Owners feeling the wages pinch, says employer group


an pharmacist holding up a piggy bank employee pharmacist wages money earning funding salary salaries wage

Employsure has welcomed the upcoming penalty rate cut as necessary to reflect the 24/7 economy

The workplace relations firm, which represents close to 20,000 small and medium size businesses, has warned employers to “avoid paying too much or too little from 1 July”.

From 1 July, pharmacy businesses will see a drop in penalty rates following the Fair Work Commission (FWC) decision last year.

This will be the second year of penalty rate changes by removing the variance between Sunday and Saturday rates.

The first round of penalty rate cuts occurred in 2017, which saw Sunday and public holiday work rates drop by 5%. The full penalty rate reduction rollout is expected to be completed by 2020.

Senior Employment Relations Adviser at Employsure Andrew Spiteri said that “Sunday hours are no more ‘unsociable’ than Saturday, which will progressively shift in line”.

“An overwhelming number of employers we have consulted with have reported they would increase employment and operating hours on Sundays and public holidays if penalty rates were reduced,” he said. 

This view was also reflected in Australian Industry Group surveys, which helped inform the FWC in reaching its decision, he said.

Mr Spiteri said that the reduction in penalty rates has helped many small businesses remain trading on Sundays or public holidays, offer more jobs, and increase overall hours worked.

“The small reduction will have a big impact on small businesses in industries operating on thin margins.”

However he was less welcoming of the 3.5% increase in the national minimum wage, which will also come into effect on 1 July.

“Millions of employers, across all industries will need to come up with an extra $24.30 per week per employee, paid at the expense of their bottom line,” he said.

Many small and medium enterprises are frustrated at the increase in wages, Mr Spiteri said, and some have had to adjust their business models.

“Small business employers feel the pinch during the peak season and increasing consumer demand for longer operating hours,” he said.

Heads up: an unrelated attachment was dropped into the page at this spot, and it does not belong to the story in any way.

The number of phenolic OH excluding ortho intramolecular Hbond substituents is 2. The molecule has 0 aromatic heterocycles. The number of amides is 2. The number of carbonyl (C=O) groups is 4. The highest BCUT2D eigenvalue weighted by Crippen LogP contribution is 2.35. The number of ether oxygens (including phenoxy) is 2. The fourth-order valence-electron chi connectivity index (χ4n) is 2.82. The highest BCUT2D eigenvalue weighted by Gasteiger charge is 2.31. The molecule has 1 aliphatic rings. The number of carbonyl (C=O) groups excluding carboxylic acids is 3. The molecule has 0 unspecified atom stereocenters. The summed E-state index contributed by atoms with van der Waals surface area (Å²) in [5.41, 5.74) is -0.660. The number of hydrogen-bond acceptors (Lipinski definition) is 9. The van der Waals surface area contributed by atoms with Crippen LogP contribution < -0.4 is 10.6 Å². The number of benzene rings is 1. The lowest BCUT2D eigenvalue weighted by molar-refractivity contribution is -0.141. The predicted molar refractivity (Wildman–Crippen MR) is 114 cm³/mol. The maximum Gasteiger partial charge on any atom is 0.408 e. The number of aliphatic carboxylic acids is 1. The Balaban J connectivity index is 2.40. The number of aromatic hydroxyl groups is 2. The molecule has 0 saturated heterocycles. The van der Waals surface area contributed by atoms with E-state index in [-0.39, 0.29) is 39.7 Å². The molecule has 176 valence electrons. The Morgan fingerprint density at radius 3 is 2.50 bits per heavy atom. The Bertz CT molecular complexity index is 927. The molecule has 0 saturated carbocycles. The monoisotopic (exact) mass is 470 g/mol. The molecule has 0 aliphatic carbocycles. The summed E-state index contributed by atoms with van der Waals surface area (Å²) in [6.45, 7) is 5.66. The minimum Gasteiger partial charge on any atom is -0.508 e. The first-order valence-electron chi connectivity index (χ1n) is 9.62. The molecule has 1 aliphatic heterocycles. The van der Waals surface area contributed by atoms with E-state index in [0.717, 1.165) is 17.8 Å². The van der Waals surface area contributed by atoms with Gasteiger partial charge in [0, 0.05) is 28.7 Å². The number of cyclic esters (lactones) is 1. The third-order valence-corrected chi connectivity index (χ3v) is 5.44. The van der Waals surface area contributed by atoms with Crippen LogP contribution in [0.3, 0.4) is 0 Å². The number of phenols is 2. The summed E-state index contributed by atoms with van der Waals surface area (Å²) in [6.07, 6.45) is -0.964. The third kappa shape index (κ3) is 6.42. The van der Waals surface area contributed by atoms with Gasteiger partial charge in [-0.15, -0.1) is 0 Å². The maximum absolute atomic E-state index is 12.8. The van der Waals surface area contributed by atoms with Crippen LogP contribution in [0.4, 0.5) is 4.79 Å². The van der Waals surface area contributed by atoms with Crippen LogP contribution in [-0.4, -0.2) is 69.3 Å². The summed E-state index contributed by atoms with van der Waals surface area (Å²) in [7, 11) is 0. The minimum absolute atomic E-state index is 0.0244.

“Some simply need to reduce their profit targets and take their extra payroll costs from their profits.”

Mr Spiteri encouraged employers to get prepared for the 1 July changes if they are not already.

“It’s so important to be across these changes and check if the new reduced penalty rates in addition to the increased minimum wage applies to your business.

“Get the right advice to avoid paying too much or too little.”

A spokesperson for the Pharmacy Guild said that the Fair Work Commission’s transitional arrangements for Sunday penalty rates reflect a balanced approach.

“The Guild has accepted the umpire’s original decision as well as the transitional timetable,” the spokesperson said.

“This is a reasonable approach to what is an important long-term structural reform to our labour market.

“This transition will enable community pharmacies to consider opening longer hours on Sundays, providing enhanced access to medicines and pharmacy services for patients, and more job opportunities for their staff.

“The pay rates published in the updated Pharmacy Industry Award are the legal minimum that can be paid – pharmacies may pay over the award minimum if they choose, and many pharmacy owners do in fact pay above award wages.”

 

Union slams cuts

Geoff March, president of Professional Pharmacists Australia, told the AJP that the penalty rates cuts were “outrageous”.

“It is aggravating that many pharmacists are going to have their pay cut again. This time it is a deeper cut and it is going to hurt more.

“Come Sunday do we save fewer lives? Are we supporting the health of fewer Australians? No, but our pay is being cut.”

He praised Chemist Warehouse for protecting penalty rates for existing pharmacists last year. “That is thousands of pharmacists who have more money in their pocket”.

He urged pharmacists to identify employers who did not pass on the penalty rates cuts by registering them on http://businesses4penaltyrates.com.au/.

He also encouraged them to report employers who do cut pay to the union.

“We know the community values pharmacists and does not support the cuts to our pay.”

 

Pharmacy penalty rates

Public holidays

Full-time and part-time employees: From 1 July 2017, full-time and part-time employees get paid 225% of their base pay rate for work on a public holiday.

Casual employees: From 1 July 2017, casual employees get paid 250% of their base pay rate for work on a public holiday. This rate includes their casual loading.

Sunday work

Full-time and part-time employees: Full-time and part-time employees working before 7am and after 9pm continue to get paid 200% of their base pay rate after 1 July 2017. Full-time and part-time employees working from 7am to 9pm get paid the following percentages of their base pay rate.

Effective period

Penalty rate

1 July 2017 to 30 June 2018

195%

1 July 2018 to 30 June 2019

180%

1 July 2019 to 30 June 2020

165%

1 July 2020 onwards

150%

Casual employees: Casual employees working before 7am and after 9pm continue to get paid 225% of their base pay rate after 1 July 2017. This rate includes their casual loading. Casual employees working from 7am to 9pm get paid the following percentages of their base pay rate. These rates include their casual loading.

Effective period

Penalty rate

1 July 2017 to 30 June 2018

220%

1 July 2018 to 30 June 2019

205%

1 July 2019 to 30 June 2020

190%

1 July 2020 onwards

175%

 

Previous ACCC still has Pfizer in its sights
Next The prices are down

NOTICE: It can sometimes take awhile for comment submissions to go through, please be patient.